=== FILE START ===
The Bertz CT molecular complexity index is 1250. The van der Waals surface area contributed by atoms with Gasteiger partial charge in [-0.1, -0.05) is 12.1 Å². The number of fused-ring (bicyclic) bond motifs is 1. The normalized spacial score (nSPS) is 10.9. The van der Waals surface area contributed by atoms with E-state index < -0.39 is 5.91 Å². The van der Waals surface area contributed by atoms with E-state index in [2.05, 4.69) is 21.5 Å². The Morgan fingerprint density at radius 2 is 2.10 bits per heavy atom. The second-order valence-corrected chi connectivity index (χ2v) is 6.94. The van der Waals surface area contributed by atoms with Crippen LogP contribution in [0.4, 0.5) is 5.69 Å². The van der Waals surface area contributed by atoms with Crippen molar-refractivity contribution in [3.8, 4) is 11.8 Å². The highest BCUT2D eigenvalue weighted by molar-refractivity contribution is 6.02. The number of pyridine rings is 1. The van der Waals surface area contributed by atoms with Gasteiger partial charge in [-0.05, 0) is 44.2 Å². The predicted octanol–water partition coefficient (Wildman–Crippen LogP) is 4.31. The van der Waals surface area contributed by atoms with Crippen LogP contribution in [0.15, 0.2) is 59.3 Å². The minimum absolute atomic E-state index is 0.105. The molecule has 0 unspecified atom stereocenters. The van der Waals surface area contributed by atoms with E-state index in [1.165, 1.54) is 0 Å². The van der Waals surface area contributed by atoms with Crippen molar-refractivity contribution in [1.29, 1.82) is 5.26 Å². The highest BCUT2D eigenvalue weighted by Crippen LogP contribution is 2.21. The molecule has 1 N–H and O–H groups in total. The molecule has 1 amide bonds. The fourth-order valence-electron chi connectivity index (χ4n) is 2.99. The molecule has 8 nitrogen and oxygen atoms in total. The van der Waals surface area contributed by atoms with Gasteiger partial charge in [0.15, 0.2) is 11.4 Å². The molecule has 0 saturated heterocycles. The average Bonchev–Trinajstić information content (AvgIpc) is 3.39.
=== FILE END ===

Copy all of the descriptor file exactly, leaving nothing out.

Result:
The Bertz CT molecular complexity index is 1250. The van der Waals surface area contributed by atoms with Gasteiger partial charge in [-0.1, -0.05) is 12.1 Å². The number of fused-ring (bicyclic) bond motifs is 1. The normalized spacial score (nSPS) is 10.9. The van der Waals surface area contributed by atoms with E-state index < -0.39 is 5.91 Å². The van der Waals surface area contributed by atoms with E-state index in [2.05, 4.69) is 21.5 Å². The Morgan fingerprint density at radius 2 is 2.10 bits per heavy atom. The second-order valence-corrected chi connectivity index (χ2v) is 6.94. The van der Waals surface area contributed by atoms with Crippen LogP contribution in [0.4, 0.5) is 5.69 Å². The van der Waals surface area contributed by atoms with Crippen molar-refractivity contribution in [3.8, 4) is 11.8 Å². The highest BCUT2D eigenvalue weighted by molar-refractivity contribution is 6.02. The number of pyridine rings is 1. The van der Waals surface area contributed by atoms with Gasteiger partial charge in [-0.05, 0) is 44.2 Å². The predicted octanol–water partition coefficient (Wildman–Crippen LogP) is 4.31. The van der Waals surface area contributed by atoms with Crippen LogP contribution in [0.15, 0.2) is 59.3 Å². The minimum absolute atomic E-state index is 0.105. The molecule has 0 unspecified atom stereocenters. The van der Waals surface area contributed by atoms with E-state index in [1.165, 1.54) is 0 Å². The van der Waals surface area contributed by atoms with Crippen molar-refractivity contribution in [1.29, 1.82) is 5.26 Å². The highest BCUT2D eigenvalue weighted by Crippen LogP contribution is 2.21. The molecule has 1 N–H and O–H groups in total. The molecule has 1 amide bonds. The fourth-order valence-electron chi connectivity index (χ4n) is 2.99. The molecule has 8 nitrogen and oxygen atoms in total. The van der Waals surface area contributed by atoms with Gasteiger partial charge in [0.15, 0.2) is 11.4 Å². The molecule has 0 saturated heterocycles. The average Bonchev–Trinajstić information content (AvgIpc) is 3.39.